The BEST Fretboard Exercises

If you want to build your knowledge of the guitar fret-board and see real long-term results, then you have to train hard enough with intervals, scales, arpeggios. And, you'll need to train with practical (musical) ideas along with technical drills for a better understanding of the neck... 

The problem that many guitar players face is that they do not know (and simply have no way to know), if they are learning the guitar fret-board correctly.

Most guitar players do not even understand how they could be learning the guitar fret-board to the best of their ability.

In this post, I break down how to tell if you are training hard enough to see results from your fret-board practice. 

The answer may not be exactly what you want to hear, but I can promise you that it is the answer that you need to hear if you are ever going to make gains with your knowledge of the fret-board.


I’m going to help you answer some of the most important questions that you can ask yourself when it comes to seeing results from your study of the fret-board.

It’s a mistake to ignore these areas. But, only you can address these questions.

The questions are;
  • Have you mapped out and memorized all of the octaves and unisons across the fret-board? 
  • Have you spent time working out your note locations with both scales and arpeggios within at least 5 to 7 fret lengths all over the fret-board?
  • Are you practicing each new riff or lick that you learn so that you can play those ideas in at least three different locations of the fret-board? 

Those are the questions, let’s take them and break down a study routine for getting as good as you can at each one of those, so that if you feel like you might need work on any of these, you’ll be able to begin the practice into them right away.

For a lot of guitar students one of the big mistakes made is to ignore Octaves and Unisons. So let’s start with this topic first…

Often times, in my own private lessons, I’ll begin by selecting a note and then map it out all over the neck.

For this lesson, let’s select the note of, “G.” First, you’ll want to start by mapping out all of the notes of “G,” like this…

Then, you’ll want to understand which notes are moving laterally producing octaves, such as this open 3rd-string “G,” moving up at its octave here at the 1st-string / third fret “G.”

Then, you’ll want to become familiar with how unisons are relocating laterally as well. For our example; the 1st-string / third fret “G” is in unison with the 2nd-string eighth fret “G,” as well as, with the 3rd-string twelfth fret “G.”

Another mistake I’ve noticed over the years is that a lot of students haven’t spent the time building their knowledge of scale and arpeggio patterns in multiple locations of the fret-board.

This leads to a poor level of knowledge (for not only the scale and arpeggio shapes, but also for the note and interval locations around the neck).

Here’s an example of how to take a one-octave, 5th-string root “C” Major Scale, as well as, a “C” Maj.7 Arpeggio, and then re-locate them to other areas of the guitar fret-board…

2nd Position Scale:

Here’s a “C” Major scale built off of, “C” note at 5th-string third fret.

7th Position Scale:

Here is the scale again up 5 frets higher on the 8th-fret of the sixth string…

Next, let’s map this same idea over to an arpeggio built off of, “C” maj.7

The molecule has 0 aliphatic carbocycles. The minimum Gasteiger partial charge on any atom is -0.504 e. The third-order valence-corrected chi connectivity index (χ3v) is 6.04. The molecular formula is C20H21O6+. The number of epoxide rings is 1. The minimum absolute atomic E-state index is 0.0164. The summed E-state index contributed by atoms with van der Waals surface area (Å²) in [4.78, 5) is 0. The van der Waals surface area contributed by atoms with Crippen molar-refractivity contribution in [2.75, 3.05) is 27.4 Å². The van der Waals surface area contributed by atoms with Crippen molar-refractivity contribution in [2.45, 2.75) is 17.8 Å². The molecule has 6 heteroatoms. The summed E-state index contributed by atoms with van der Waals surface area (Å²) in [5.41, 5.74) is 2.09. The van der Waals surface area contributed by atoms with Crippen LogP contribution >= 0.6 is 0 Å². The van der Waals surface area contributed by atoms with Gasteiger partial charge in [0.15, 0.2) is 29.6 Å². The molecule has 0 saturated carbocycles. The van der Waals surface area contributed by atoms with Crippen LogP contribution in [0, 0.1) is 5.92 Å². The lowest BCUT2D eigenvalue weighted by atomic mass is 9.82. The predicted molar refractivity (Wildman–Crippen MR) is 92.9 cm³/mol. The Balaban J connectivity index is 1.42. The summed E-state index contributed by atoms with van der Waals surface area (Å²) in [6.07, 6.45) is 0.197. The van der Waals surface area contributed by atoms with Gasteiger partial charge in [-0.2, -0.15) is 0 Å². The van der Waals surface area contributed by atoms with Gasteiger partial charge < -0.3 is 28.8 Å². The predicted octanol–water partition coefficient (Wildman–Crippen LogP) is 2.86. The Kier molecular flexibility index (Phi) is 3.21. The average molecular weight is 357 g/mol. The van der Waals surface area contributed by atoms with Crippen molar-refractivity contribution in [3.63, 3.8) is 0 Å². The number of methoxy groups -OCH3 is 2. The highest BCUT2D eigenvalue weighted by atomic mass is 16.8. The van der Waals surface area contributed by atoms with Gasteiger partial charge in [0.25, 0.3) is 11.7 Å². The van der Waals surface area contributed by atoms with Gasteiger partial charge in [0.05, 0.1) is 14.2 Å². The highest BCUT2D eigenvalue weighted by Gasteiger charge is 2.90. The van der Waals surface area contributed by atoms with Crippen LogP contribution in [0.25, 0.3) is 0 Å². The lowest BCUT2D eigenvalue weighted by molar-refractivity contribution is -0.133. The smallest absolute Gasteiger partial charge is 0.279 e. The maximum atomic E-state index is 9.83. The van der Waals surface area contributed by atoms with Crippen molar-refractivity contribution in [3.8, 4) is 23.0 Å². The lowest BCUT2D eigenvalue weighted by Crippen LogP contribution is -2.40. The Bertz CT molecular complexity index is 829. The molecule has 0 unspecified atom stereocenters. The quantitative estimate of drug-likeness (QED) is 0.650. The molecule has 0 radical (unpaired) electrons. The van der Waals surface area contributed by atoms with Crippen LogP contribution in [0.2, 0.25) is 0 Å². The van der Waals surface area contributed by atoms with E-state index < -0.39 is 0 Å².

2nd Position Arpeggio:

Here’s a “C” Major 7 arpeggio built off of, “C” note at 5th-string third fret.

7th Position Arpeggio:

Here is the arpeggio again up 5 frets higher on the 8th-fret of the sixth string…

It’s really important to know your keys and your harmony, so be sure to study them every day to build your skill with keys, harmony and their application…

If you don’t know your keys, and you don’t understand your chords, I’m gonna make you a great offer. 

With any donation over $5, or any t-shirt purchase from either my Tee-Spring or my Zazzle store, I’ll send you a free copy of two of my digital handouts.

One is called, “Harmonized Arpeggio Drills” (it’ll train you on developing your diatonic arpeggios), and the other digital handout is my Barre Chord handout which includes a page showing the key signatures and a chord progression on applying Major and Minor barre chords.

Just let me know about your donation or t-shirt purchase and I’ll email those handouts to you within 24 hrs.

Another fret-board mistake that students will often do is that once a guitar riff or a lick is learned - that riff or lick is far too often left in the exact same place on the neck that the guitar player had first discovered or composed it...

Let me demonstrate a far more effective way for a guitar player to learn licks and riffs that will not only everyone learn more about the fret-board – but also develop every new riff or lick at a much higher level of skill…

Let’s say that you learned a new guitar riff in the mid-neck area.
And, the riff went like this…

Riff Example 1: Mid Frets Region

You could play that riff in another area and develop a higher level of awareness for how notes re-locate elsewhere on the fret-board. Here’s the same riff, but now relocated into the open position…

Riff Example 2: Open Strings Region

The riff comes across as sounding different in another fingerboard region doesn’t it. And, this sound can be applied musically in unique ways.

Now, most riffs can also be slightly altered to be performed in other areas of the fret-board as well. Here’s that same riff again, but this time played slightly different in order to function up in the higher fret-board register…

Riff Example 3: Upper Frets Region



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